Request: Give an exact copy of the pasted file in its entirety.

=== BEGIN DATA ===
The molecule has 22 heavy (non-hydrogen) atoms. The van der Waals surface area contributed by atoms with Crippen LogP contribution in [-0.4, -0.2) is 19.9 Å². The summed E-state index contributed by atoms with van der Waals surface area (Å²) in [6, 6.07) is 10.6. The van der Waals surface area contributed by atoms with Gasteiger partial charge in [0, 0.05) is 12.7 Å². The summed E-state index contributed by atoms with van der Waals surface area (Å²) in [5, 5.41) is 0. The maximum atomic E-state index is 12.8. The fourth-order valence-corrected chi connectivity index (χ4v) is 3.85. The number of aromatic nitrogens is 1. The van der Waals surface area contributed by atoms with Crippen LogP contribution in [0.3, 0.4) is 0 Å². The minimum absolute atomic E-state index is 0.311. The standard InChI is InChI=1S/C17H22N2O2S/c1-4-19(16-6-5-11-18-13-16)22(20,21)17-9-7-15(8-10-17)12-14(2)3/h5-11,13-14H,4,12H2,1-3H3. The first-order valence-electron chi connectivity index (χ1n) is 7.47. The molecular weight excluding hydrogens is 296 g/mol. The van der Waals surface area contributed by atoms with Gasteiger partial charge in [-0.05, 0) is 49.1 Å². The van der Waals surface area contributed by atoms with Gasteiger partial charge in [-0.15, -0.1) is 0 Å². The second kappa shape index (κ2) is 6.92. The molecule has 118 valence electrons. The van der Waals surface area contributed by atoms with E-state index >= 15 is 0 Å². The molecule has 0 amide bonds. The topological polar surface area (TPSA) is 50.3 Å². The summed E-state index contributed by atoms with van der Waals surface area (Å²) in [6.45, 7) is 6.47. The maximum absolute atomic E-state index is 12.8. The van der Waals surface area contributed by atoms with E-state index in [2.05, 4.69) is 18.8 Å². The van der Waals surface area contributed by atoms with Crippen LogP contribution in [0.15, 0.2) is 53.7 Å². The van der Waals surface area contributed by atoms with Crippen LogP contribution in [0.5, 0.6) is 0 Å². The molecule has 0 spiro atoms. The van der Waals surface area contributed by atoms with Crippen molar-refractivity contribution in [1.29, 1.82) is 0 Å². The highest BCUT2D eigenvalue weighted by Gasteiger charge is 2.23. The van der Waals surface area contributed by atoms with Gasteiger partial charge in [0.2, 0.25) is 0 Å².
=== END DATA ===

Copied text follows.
The molecule has 22 heavy (non-hydrogen) atoms. The van der Waals surface area contributed by atoms with Crippen LogP contribution in [-0.4, -0.2) is 19.9 Å². The summed E-state index contributed by atoms with van der Waals surface area (Å²) in [6, 6.07) is 10.6. The van der Waals surface area contributed by atoms with Gasteiger partial charge in [0, 0.05) is 12.7 Å². The summed E-state index contributed by atoms with van der Waals surface area (Å²) in [5, 5.41) is 0. The maximum atomic E-state index is 12.8. The fourth-order valence-corrected chi connectivity index (χ4v) is 3.85. The number of aromatic nitrogens is 1. The van der Waals surface area contributed by atoms with Crippen LogP contribution in [0.3, 0.4) is 0 Å². The minimum absolute atomic E-state index is 0.311. The standard InChI is InChI=1S/C17H22N2O2S/c1-4-19(16-6-5-11-18-13-16)22(20,21)17-9-7-15(8-10-17)12-14(2)3/h5-11,13-14H,4,12H2,1-3H3. The first-order valence-electron chi connectivity index (χ1n) is 7.47. The molecular weight excluding hydrogens is 296 g/mol. The van der Waals surface area contributed by atoms with Gasteiger partial charge in [-0.05, 0) is 49.1 Å². The van der Waals surface area contributed by atoms with Gasteiger partial charge in [-0.15, -0.1) is 0 Å². The second kappa shape index (κ2) is 6.92. The molecule has 118 valence electrons. The van der Waals surface area contributed by atoms with E-state index >= 15 is 0 Å². The molecule has 0 amide bonds. The topological polar surface area (TPSA) is 50.3 Å². The summed E-state index contributed by atoms with van der Waals surface area (Å²) in [6.45, 7) is 6.47. The maximum absolute atomic E-state index is 12.8. The van der Waals surface area contributed by atoms with E-state index in [2.05, 4.69) is 18.8 Å². The van der Waals surface area contributed by atoms with Crippen LogP contribution in [0.15, 0.2) is 53.7 Å². The van der Waals surface area contributed by atoms with Crippen LogP contribution in [0.5, 0.6) is 0 Å². The molecule has 0 spiro atoms. The van der Waals surface area contributed by atoms with Crippen molar-refractivity contribution in [1.29, 1.82) is 0 Å². The highest BCUT2D eigenvalue weighted by Gasteiger charge is 2.23. The van der Waals surface area contributed by atoms with Gasteiger partial charge in [0.2, 0.25) is 0 Å².